Bopping with Niall JP O'Leary

Niall O'Leary insists on sharing his hare-brained notions and hysterical emotions. Personal obsessions with cinema, literature, food and alcohol feature regularly.

Monday, February 19, 2007

Day of the Locust

Just thought I'd mention that I have ticked another one off the list; I have eaten fried locust (and other assorted insects).

I am now back in Bangkok, having flown back painlessly yesterday. The initial minibus to the airport, in an effort to cram in as many people as possible, as usual, nearly outdid itself, with nine adults and two kids, and all the huge luggage that goes with them, crammed into a small nine-seater. The Swedish family picked up last had to dump their baby stroller to make room. Nevertheless the journey was easy enough to allow me to get some sleep. The flight then was short and the bus trip into the city as hassle free as could be expected (that is I had to miss one bus because it was too full, swap buses and then struggle to get my luggage out of the too small rack). I was in my hotel by 3.

Last night I took a stroll down Khao San trying to distract myself from the twenty odd mosquito bites raging on my legs. When I saw the stall piled high with fried beetles, grasshoppers and grubs, I thought I'd exercise some small act of vengence on the insect world. Firstly I bought a couple of large locusts, sharing with an American girl. They were very tasty, the locusts and the girl, but to concentrate on the locusts. The truth is the seasoning is very tasty, the insects themselves are all crunch and not much else. Nevertheless I got a bag load of more locusts and some smaller grasshoppers and munched on these as I walked the street.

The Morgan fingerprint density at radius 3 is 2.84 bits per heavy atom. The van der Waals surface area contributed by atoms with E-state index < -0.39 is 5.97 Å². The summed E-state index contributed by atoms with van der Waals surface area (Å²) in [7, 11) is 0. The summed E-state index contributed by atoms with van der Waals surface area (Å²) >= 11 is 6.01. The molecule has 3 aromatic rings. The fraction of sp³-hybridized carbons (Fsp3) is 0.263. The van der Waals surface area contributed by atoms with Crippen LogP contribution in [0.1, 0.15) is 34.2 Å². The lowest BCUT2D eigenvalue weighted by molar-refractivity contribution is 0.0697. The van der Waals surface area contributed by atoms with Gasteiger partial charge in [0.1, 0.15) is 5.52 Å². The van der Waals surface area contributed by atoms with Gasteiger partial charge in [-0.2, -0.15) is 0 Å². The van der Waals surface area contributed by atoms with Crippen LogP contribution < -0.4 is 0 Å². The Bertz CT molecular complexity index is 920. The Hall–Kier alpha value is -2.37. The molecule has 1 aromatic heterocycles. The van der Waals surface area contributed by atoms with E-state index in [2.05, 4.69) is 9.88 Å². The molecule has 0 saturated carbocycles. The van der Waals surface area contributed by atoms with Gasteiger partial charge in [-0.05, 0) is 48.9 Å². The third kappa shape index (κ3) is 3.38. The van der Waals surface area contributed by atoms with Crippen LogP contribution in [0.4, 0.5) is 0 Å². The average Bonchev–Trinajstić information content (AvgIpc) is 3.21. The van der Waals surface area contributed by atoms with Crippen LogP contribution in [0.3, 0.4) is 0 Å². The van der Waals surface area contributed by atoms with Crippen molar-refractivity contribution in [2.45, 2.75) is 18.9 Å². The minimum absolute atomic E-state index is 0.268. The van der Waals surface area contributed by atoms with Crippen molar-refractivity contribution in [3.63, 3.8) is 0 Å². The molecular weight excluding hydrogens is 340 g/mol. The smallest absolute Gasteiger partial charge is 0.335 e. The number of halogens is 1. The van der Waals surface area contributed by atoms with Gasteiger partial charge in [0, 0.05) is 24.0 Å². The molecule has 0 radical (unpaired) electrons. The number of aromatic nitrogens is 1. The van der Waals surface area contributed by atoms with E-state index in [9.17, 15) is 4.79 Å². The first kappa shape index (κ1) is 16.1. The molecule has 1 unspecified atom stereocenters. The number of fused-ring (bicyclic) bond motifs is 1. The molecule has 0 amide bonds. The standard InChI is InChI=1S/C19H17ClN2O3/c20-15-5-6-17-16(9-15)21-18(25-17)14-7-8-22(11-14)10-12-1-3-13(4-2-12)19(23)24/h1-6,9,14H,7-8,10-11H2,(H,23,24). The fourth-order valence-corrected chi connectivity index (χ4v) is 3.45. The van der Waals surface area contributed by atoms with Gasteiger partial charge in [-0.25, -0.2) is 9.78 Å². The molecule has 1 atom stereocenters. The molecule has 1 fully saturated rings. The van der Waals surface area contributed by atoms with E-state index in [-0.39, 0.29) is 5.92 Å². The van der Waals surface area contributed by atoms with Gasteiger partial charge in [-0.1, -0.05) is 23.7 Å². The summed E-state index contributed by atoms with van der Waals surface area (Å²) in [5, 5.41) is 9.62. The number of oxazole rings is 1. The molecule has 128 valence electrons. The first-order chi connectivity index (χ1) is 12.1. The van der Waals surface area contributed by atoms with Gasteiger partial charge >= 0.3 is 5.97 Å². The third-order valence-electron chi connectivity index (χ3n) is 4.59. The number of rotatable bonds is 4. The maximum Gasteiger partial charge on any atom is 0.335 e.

I ended my ramble with a drink in the Irish bar I had been in before. This time, it being early, it was nearly empty. The band on were good, but they were playing to empty tables. I was going to go home, but instead ended up chatting to a German guy from Stuttgart with the unlikely name of Claudio (apparently his dad likes Italy). After that the night turned into a drinking session going from bottles of Chang to Cuba Libres. Good fun though.

This morning I went to organise my Vietnam visa. The cheapest offer I had seen was in a nearby travel agency I scouted out when I was in Bangkok last. This morning the girl at the desk wasn't quite as sharp as she had been before. To be honest I suspect she was on drugs. After a lot of absent-minded felafel, eventually she found the form and I filled it out. 'So I can collect this tomorrow?' 'Tomorrow? Oh, no, no. I made a mistake. It will take three days.' That would be two late, so I made my exit and went back to my hotel who, though dearer, would have it within a day.

From then until now I have done very little else, staying in my room reading and listening to Tom Waits for most of the morning. I finished Salinger a few days back (it didn't really get any better) and am now on Robert Silverberg, a science fiction writer who consistently disappoints me. Nevertheless this book, 'Dying Inside', which I picked up in Sydney is one I have always wanted to read since I saw it on the shelf in Waterstone's many years back. The tale of a 'telepath losing his powers', it is actually more about growing old and I suspect contains a lot of autobiographical material. It is easily read and far more satisfying than some of his other work.


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